ISY-994i QuickStart: basic programming (conditionals)

Continuing our QuickStart mini-series, let’s cover the basics of ISY-994i programming. I’ve covered lots of programs over the years, but apparently, as a reader pointed out, I never covered the very basics of the structure.

Programs follow a pretty basic “if-then-else” structure. Let’s take a look at probably one of the most complicated programs I have, which you’ll see isn’t that complicated at all when you break it down into its parts:

isy-program-basics

I touched on this concept at the end of my last post about scenes in an example of how you could activate lights with a motion sensor via scenes or programs; this is one of my programs for accomplishing that goal.

We won’t go into exactly what this program does (perhaps another time…) because for now we’re just looking at the structure. As you can see, there’s an “if” clause in this program, and a “then” clause, but no “else” clause. The “then” clause is pretty straightforward and is restarting another program, but the “if” clause is a compound statement that deserves a closer look. Basically by using the parentheses (added with the buttons that say “Add And (…)” and “Add Or (…)”), we have three parts that make up this compound conditional.

  1. The first part itself has an “or” clause in there; you can see the dropdown that says “And” in the bottom box titled “Schedule”. When adding a clause to a conditional, you make this box either “And” or “Or” before clicking “Add to ‘if'”. This part is basically saying “this statement is only true if the time falls into certain hours around sunset OR certain hours around sunrise“.
  2. The next part says “this statement is only true if motion sensor A turns on OR motion sensor B turns on.”
  3. Finally, we say “this statement is only true if the kitchen light is NOT 80%.”

Once we execute each of those three statements to figure out if each of them are true, we join them together to basically say “run the THEN clause if part 1 is true AND part 2 is true AND part 3 is true. Otherwise run the ELSE clause (i.e., do nothing).”. So the next question is how does the program run at all, and when? Well, it essentially runs all the time, but nothing happens because not all of the “If” conditions are met. Every time the time of day, the state of a device, or a state variable (but NOT an integer value) changes within the ISY, every program’s conditionals are checked. So in this case:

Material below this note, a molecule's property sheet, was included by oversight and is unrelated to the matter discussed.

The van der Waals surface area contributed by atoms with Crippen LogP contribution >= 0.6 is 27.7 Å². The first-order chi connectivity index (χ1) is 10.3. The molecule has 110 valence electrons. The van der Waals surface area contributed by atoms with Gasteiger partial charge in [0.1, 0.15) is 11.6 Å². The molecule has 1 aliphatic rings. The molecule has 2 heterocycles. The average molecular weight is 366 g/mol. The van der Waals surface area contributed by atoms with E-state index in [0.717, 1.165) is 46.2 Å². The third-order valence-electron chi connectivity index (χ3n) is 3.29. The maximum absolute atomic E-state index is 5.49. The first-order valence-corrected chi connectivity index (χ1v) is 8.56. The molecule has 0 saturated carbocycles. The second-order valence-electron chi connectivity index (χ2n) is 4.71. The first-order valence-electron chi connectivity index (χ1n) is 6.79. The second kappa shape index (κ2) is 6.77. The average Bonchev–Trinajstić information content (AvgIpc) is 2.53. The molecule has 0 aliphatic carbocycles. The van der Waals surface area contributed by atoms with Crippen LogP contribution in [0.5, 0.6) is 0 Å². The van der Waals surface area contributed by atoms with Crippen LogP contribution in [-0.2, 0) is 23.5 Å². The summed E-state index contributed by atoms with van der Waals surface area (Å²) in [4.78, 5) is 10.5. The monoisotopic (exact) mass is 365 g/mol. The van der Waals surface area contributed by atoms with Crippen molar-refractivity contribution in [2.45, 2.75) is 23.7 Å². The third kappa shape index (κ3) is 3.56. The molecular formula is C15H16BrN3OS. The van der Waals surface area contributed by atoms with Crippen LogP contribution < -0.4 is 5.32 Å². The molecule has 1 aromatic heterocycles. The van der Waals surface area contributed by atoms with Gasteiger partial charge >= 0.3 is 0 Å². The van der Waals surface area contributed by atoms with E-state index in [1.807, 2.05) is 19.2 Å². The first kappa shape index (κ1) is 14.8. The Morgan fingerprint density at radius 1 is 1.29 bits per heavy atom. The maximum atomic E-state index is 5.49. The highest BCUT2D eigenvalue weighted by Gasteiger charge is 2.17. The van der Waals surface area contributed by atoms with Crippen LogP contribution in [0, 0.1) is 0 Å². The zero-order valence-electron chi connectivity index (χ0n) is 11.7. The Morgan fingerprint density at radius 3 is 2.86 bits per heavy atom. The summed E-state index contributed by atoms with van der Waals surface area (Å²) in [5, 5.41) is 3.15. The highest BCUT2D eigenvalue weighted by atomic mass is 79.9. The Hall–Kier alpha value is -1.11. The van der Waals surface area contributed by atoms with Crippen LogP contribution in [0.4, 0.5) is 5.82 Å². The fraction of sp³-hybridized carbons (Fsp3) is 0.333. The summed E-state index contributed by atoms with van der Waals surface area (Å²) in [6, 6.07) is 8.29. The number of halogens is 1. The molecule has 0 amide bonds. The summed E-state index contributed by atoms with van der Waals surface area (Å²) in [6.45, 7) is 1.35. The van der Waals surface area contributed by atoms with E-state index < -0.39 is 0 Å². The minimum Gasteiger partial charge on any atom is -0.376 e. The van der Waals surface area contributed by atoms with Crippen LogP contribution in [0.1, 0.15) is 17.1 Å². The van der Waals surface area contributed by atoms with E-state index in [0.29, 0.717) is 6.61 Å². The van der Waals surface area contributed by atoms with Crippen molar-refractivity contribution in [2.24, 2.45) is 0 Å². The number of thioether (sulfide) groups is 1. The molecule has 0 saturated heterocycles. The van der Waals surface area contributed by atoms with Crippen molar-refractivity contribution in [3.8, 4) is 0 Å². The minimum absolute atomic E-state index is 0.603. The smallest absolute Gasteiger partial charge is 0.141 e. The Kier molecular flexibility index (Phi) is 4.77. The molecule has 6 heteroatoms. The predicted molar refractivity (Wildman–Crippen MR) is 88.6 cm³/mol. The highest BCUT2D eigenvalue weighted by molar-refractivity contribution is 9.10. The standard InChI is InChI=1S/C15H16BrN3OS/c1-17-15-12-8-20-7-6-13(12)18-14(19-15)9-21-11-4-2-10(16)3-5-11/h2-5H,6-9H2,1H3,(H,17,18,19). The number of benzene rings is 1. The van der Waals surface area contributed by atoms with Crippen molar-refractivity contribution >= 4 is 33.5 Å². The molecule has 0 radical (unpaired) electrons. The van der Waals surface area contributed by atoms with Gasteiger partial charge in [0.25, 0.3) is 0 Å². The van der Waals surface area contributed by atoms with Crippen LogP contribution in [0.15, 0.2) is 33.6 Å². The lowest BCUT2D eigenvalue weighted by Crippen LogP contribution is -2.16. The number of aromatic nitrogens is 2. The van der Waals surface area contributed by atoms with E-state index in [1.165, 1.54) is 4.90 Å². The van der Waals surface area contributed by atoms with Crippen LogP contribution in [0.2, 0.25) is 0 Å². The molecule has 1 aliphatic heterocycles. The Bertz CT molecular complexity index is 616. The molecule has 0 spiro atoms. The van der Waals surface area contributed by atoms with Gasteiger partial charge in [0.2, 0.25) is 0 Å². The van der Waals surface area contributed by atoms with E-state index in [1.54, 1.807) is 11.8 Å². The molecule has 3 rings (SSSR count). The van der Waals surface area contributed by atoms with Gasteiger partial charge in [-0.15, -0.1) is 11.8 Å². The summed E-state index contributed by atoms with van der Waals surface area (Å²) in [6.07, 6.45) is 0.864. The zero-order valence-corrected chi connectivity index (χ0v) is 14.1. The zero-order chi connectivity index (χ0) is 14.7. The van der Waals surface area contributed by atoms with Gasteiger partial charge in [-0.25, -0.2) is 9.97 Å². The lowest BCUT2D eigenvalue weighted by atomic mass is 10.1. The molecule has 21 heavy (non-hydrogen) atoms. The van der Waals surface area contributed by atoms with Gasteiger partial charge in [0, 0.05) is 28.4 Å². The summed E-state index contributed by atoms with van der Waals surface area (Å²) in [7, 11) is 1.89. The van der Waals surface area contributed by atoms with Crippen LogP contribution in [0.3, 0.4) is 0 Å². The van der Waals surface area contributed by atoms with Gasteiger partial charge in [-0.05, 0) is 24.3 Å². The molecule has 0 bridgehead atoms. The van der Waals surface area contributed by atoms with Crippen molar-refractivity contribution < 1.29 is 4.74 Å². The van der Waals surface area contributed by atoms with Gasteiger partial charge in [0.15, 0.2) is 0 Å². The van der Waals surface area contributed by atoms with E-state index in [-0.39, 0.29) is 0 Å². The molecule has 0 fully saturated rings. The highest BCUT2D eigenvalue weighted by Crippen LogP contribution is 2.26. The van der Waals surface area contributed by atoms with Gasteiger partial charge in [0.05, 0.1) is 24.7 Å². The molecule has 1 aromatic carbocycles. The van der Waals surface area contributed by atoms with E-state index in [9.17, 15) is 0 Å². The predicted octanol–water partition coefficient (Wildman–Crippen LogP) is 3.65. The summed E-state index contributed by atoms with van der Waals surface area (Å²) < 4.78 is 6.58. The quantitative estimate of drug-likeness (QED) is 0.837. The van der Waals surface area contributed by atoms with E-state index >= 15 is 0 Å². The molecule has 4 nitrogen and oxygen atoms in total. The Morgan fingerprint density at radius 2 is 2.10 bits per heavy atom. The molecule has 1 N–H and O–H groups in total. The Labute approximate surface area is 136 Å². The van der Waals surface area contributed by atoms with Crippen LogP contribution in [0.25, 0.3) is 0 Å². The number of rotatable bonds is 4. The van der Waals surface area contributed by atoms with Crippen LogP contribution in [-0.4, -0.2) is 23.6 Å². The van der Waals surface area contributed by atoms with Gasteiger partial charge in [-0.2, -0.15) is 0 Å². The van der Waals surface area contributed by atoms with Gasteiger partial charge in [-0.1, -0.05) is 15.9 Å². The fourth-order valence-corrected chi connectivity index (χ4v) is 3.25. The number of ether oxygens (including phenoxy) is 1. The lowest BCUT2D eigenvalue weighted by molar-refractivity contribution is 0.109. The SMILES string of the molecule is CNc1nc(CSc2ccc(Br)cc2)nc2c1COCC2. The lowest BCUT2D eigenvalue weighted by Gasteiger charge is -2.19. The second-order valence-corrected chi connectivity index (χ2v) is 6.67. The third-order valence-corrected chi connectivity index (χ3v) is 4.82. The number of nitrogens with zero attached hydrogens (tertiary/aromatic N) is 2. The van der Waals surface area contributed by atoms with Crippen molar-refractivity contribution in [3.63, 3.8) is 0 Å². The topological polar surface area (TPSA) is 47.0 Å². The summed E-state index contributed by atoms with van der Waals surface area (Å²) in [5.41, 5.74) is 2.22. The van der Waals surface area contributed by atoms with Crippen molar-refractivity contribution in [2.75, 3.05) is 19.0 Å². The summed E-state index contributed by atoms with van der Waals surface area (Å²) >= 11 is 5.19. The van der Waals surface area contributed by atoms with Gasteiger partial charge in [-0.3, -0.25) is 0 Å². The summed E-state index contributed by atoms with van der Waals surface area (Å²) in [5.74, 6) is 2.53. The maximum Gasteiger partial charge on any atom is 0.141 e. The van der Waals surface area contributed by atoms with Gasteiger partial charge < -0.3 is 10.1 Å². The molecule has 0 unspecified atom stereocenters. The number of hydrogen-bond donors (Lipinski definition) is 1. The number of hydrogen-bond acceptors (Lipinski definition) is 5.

• Every minute the program “runs” and the first condition is true some of the times of the day, but not all.
  • Every time any device in this program changes state, the program “runs”. The second conditional is true if a) that device is one of those motion sensors, and b) the state of the motion sensor is “on”.
  • If we had state variables here (like those set when we enter and leave a geofence), the program would run when those changed.
  • Note the difference between the word “Control” in the second part, and “Status” in the third part of my program. You use “Control” when you want to test how a device was turned on, and you use “Status” when you want to test the brightness level of a device.

It’s important to keep in mind when a program will run in addition to what the conditions are. For example, in this program I only want to turn the lights on and then off after a period of time – but I only want to do THAT if the status of the light is not 80%. Why is this? Because if I hit the switch on the wall, it will turn on the light to 80%. After that, I don’t want this program to run at all because I no longer care about the motion sensors and want the lights to stay on until I turn them off. So hitting the switch on the wall changes the dim level to 80%, and the lights will stay on until manually turned off.

So this is why I check the STATUS of the lights (to check the dim level) but CONTROL of the motion sensors (to see how they were triggered). This is probably the toughest concept to grasp and is discussed in more detail on Universal Device’s wiki here and here.

So that basically covers the conditions for Schedule, Status, and Control. Two other possible conditions you may occasially use are “Program” and “Variable”. Variable is pretty self-explanatory – remember you can check the value of either variable type in your condition, but only state variables will actually cause a program to run. Program is relatively obvious too once you understand the one “rule”: a program is considered “true” if the “Then” condition runs, and a program is considered “False” if the “Else” condition runs.

isy-program-basics-condition

Posted by Matt Chiste
November 9
2 comments on “ISY-994i QuickStart: basic programming (conditionals)
  1. Matthew Birney says:

    This is very helpful. I have a similar program that I use to control lights with motion detectors, which I also want to override with a switch. It does not always work the way I want it to, and your suggestion to “stop” and then “run” the Kitchen Evening Light 5 Minutes program may just solve some of my problems.

    Could you provide some insight into your settings for your motion detectors? How do you ensure alignment of your program timer with your motion detectors’ “Timeout,” “Detecting Mode,” and “On Commands Only” settings?

    • Matt Chiste says:

      Matthew – great question. I actually have a post on my “to-do” list with the tenative title “Save battery on Insteon motion sensors by only sending ‘on’ commands”. I’ll share more details in the next week or two, but the short answer to your question is that I generally let the ISY handle the timeouts rather than the motion sensors themselves.

      In other words, let the ISY decide when to turn off the lights rather than the motion sensors, and in addition to having more control, you’ll save some battery in your motion sensors.

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